Managed Money, the “Great
Recession,” and Beyond
DIMITRI B. PAPADIMITRIOU
The worst economic crisis since the 1930s afflicting most developed economies began in 2007 and is still not over. Financial and economic statistics in the United States and around the globe represent a troubling state of affairs. The United States and many other nations’ expansionary aims in fiscal policy (through relaxed taxation) and monetary policy (through low interest rates) have been insufficient to restore economic health. To be sure, the emerging market economies of Brazil, Russia, India, and China (the so-called BRICs) and a few others seem to have weathered the storm much better and recovered, showing significant growth rates. In America, however, the housing market has yet to stabilize, and despite the historically unprecedented measures of the Fed and the Treasury that have led to increased liquidity, banks are still reluctant to renegotiate mortgages or lend from their growing cash coffers.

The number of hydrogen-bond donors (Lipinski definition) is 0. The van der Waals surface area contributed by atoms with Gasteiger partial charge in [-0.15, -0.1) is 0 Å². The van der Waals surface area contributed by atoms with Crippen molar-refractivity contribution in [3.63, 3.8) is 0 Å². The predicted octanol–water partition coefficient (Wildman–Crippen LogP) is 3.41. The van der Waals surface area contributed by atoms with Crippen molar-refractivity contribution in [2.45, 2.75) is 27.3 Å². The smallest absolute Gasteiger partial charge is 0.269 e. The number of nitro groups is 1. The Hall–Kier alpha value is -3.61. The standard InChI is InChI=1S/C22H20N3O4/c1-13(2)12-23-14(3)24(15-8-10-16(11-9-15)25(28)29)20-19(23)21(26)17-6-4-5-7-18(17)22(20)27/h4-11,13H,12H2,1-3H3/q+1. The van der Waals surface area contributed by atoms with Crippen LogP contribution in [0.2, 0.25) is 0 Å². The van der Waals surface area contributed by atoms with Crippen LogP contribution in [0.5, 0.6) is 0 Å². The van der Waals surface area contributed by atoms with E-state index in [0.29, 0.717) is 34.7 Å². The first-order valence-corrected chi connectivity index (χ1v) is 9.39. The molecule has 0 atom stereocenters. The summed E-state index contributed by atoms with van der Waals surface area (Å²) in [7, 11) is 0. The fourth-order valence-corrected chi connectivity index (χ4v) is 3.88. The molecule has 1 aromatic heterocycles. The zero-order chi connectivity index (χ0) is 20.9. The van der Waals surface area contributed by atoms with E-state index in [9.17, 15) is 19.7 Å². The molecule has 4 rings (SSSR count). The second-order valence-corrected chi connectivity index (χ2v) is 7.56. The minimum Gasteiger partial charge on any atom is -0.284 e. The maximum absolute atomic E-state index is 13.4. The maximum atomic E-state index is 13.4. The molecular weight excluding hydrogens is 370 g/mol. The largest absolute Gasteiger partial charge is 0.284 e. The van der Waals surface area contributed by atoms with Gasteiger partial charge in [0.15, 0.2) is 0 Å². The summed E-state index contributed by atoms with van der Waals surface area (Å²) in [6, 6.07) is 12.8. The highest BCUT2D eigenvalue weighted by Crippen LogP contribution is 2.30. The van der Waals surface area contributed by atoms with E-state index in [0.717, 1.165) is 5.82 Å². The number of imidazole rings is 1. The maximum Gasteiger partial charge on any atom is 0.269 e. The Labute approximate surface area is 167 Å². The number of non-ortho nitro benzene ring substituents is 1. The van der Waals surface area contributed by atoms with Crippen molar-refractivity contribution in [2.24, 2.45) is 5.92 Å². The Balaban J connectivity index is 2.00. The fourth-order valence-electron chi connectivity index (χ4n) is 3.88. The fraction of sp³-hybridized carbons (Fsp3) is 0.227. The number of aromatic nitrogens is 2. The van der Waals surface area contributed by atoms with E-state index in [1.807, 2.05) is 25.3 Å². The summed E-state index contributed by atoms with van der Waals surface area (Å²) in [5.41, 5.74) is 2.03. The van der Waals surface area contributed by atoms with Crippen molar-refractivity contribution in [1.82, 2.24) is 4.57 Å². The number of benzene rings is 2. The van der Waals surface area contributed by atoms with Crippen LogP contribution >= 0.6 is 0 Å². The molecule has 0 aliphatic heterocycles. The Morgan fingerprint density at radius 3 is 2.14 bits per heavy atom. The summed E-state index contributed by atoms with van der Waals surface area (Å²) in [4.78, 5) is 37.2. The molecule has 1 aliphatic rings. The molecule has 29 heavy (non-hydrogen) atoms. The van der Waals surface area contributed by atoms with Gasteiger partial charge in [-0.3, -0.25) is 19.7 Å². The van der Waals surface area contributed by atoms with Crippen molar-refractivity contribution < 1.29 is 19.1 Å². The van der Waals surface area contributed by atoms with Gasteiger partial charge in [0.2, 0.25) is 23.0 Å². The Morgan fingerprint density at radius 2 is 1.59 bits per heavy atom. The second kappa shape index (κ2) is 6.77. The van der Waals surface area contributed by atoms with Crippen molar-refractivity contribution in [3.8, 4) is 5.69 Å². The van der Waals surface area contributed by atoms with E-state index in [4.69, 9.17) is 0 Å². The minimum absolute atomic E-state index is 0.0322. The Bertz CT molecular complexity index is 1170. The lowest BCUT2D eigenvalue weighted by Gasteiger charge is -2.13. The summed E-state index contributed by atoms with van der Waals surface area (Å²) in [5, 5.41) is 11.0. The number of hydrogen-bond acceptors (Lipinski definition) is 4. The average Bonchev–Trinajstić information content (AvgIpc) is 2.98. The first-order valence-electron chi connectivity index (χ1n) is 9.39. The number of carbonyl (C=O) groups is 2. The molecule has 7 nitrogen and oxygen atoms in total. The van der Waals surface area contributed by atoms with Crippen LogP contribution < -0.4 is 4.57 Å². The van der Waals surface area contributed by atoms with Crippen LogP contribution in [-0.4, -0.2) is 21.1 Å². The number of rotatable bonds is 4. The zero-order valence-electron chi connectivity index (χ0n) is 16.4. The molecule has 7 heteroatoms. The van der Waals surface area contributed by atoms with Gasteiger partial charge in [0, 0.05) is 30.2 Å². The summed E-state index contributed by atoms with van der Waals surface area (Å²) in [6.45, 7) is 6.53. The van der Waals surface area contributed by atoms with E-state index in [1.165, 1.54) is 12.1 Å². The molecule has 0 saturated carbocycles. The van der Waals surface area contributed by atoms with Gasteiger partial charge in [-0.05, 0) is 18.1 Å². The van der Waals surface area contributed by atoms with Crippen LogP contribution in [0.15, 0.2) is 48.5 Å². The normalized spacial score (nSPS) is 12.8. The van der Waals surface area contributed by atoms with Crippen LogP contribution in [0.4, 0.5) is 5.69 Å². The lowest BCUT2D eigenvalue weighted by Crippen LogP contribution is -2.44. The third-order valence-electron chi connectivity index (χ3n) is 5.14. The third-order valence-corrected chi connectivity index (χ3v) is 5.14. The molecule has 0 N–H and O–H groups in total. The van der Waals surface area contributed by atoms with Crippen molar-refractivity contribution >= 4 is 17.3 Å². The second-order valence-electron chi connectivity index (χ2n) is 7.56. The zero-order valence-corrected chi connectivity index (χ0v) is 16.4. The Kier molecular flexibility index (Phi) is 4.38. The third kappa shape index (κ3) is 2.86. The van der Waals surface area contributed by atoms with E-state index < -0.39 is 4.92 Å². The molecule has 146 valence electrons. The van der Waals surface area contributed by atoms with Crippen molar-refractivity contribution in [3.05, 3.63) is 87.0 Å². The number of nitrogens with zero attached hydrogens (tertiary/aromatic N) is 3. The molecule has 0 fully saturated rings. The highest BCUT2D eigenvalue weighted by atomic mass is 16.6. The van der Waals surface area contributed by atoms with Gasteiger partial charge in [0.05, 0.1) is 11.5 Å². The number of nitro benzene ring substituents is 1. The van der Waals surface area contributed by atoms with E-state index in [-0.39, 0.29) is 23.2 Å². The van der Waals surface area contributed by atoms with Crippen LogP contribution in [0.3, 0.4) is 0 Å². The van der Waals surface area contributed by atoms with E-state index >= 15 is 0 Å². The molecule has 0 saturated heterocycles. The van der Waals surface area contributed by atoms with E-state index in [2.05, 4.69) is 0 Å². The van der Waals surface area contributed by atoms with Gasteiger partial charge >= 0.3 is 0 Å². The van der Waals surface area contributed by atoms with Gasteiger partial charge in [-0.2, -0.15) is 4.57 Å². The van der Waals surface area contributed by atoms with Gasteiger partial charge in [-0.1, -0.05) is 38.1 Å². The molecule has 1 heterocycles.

Since 2007, more than $10 trillion of homeowners’ equity has vanished. Almost half of all mortgages are “underwater,” as debt exceeds the home’s original value, generating skyrocketing defaults and foreclosures. Unemployment remains very high, hovering over 9 percent in America and in many countries in Europe exceeding 12 percent. Consumers have decreased spending, are paying down debt or increasing savings, and, in general, they show a lot of pessimism for the future. Nonfinancial corporations are not investing, but keeping sizable amounts of cash. The pessimistic economic landscape notwithstanding, the official word from the business cycle arbiter, the National Bureau of Economic Research, has declared the 2007–9 recession over as of June 2009. Economic growth in America and Europe is very much below potential and not sufficient to end labor layoffs, much less robust enough to absorb new labor entering